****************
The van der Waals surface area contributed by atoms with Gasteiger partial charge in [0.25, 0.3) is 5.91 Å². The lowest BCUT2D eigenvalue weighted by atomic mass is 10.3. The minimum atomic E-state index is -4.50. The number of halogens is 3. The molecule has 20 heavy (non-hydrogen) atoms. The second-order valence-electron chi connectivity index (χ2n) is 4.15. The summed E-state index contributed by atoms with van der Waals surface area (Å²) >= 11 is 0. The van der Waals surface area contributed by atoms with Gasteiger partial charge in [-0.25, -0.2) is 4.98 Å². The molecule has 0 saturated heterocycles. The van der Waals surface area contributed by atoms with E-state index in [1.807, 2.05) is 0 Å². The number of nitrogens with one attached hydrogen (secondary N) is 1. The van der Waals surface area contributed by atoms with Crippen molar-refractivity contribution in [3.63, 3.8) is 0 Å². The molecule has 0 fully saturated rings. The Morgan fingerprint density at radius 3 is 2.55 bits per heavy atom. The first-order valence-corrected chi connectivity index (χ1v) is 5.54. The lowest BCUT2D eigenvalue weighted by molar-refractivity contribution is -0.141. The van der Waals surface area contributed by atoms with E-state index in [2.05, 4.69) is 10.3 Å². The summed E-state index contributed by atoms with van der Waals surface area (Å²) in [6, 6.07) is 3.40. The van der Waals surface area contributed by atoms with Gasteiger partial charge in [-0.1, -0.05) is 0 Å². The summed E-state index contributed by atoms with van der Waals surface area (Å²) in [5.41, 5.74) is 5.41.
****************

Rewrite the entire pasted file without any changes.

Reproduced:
The van der Waals surface area contributed by atoms with Gasteiger partial charge in [0.25, 0.3) is 5.91 Å². The lowest BCUT2D eigenvalue weighted by atomic mass is 10.3. The minimum atomic E-state index is -4.50. The number of halogens is 3. The molecule has 20 heavy (non-hydrogen) atoms. The second-order valence-electron chi connectivity index (χ2n) is 4.15. The summed E-state index contributed by atoms with van der Waals surface area (Å²) >= 11 is 0. The van der Waals surface area contributed by atoms with Gasteiger partial charge in [-0.25, -0.2) is 4.98 Å². The molecule has 0 saturated heterocycles. The van der Waals surface area contributed by atoms with E-state index in [1.807, 2.05) is 0 Å². The number of nitrogens with one attached hydrogen (secondary N) is 1. The van der Waals surface area contributed by atoms with Crippen molar-refractivity contribution in [3.63, 3.8) is 0 Å². The molecule has 0 fully saturated rings. The Morgan fingerprint density at radius 3 is 2.55 bits per heavy atom. The first-order valence-corrected chi connectivity index (χ1v) is 5.54. The lowest BCUT2D eigenvalue weighted by molar-refractivity contribution is -0.141. The van der Waals surface area contributed by atoms with E-state index in [2.05, 4.69) is 10.3 Å². The summed E-state index contributed by atoms with van der Waals surface area (Å²) in [6, 6.07) is 3.40. The van der Waals surface area contributed by atoms with Gasteiger partial charge in [-0.1, -0.05) is 0 Å². The summed E-state index contributed by atoms with van der Waals surface area (Å²) in [5.41, 5.74) is 5.41.